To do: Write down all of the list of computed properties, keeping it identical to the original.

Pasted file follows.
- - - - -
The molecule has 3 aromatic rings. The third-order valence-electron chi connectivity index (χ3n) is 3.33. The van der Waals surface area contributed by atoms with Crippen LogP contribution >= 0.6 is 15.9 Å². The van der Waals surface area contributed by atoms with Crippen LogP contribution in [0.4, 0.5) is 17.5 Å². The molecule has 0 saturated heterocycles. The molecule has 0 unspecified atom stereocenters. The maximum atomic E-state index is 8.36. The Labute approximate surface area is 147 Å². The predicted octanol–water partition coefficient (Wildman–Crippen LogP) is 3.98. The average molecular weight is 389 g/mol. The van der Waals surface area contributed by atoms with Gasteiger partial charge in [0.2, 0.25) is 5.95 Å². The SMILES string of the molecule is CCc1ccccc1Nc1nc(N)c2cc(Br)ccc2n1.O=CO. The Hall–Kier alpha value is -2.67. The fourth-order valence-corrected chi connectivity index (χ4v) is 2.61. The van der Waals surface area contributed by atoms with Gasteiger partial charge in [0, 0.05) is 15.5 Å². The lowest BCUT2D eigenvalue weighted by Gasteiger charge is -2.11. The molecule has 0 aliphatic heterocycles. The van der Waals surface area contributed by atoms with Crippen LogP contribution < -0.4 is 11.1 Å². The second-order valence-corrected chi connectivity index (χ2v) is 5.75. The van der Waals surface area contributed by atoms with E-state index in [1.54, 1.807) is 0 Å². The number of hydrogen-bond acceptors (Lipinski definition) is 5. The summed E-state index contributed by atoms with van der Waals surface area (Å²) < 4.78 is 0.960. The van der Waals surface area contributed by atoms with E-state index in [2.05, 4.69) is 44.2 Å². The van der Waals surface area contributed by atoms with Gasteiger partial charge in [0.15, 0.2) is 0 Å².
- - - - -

The molecule has 3 aromatic rings. The third-order valence-electron chi connectivity index (χ3n) is 3.33. The van der Waals surface area contributed by atoms with Crippen LogP contribution >= 0.6 is 15.9 Å². The van der Waals surface area contributed by atoms with Crippen LogP contribution in [0.4, 0.5) is 17.5 Å². The molecule has 0 saturated heterocycles. The molecule has 0 unspecified atom stereocenters. The maximum atomic E-state index is 8.36. The Labute approximate surface area is 147 Å². The predicted octanol–water partition coefficient (Wildman–Crippen LogP) is 3.98. The average molecular weight is 389 g/mol. The van der Waals surface area contributed by atoms with Gasteiger partial charge in [0.2, 0.25) is 5.95 Å². The SMILES string of the molecule is CCc1ccccc1Nc1nc(N)c2cc(Br)ccc2n1.O=CO. The Hall–Kier alpha value is -2.67. The fourth-order valence-corrected chi connectivity index (χ4v) is 2.61. The van der Waals surface area contributed by atoms with Gasteiger partial charge in [0, 0.05) is 15.5 Å². The lowest BCUT2D eigenvalue weighted by Gasteiger charge is -2.11. The molecule has 0 aliphatic heterocycles. The van der Waals surface area contributed by atoms with Crippen LogP contribution < -0.4 is 11.1 Å². The second-order valence-corrected chi connectivity index (χ2v) is 5.75. The van der Waals surface area contributed by atoms with E-state index in [1.54, 1.807) is 0 Å². The number of hydrogen-bond acceptors (Lipinski definition) is 5. The summed E-state index contributed by atoms with van der Waals surface area (Å²) < 4.78 is 0.960. The van der Waals surface area contributed by atoms with E-state index in [2.05, 4.69) is 44.2 Å². The van der Waals surface area contributed by atoms with Gasteiger partial charge in [0.15, 0.2) is 0 Å².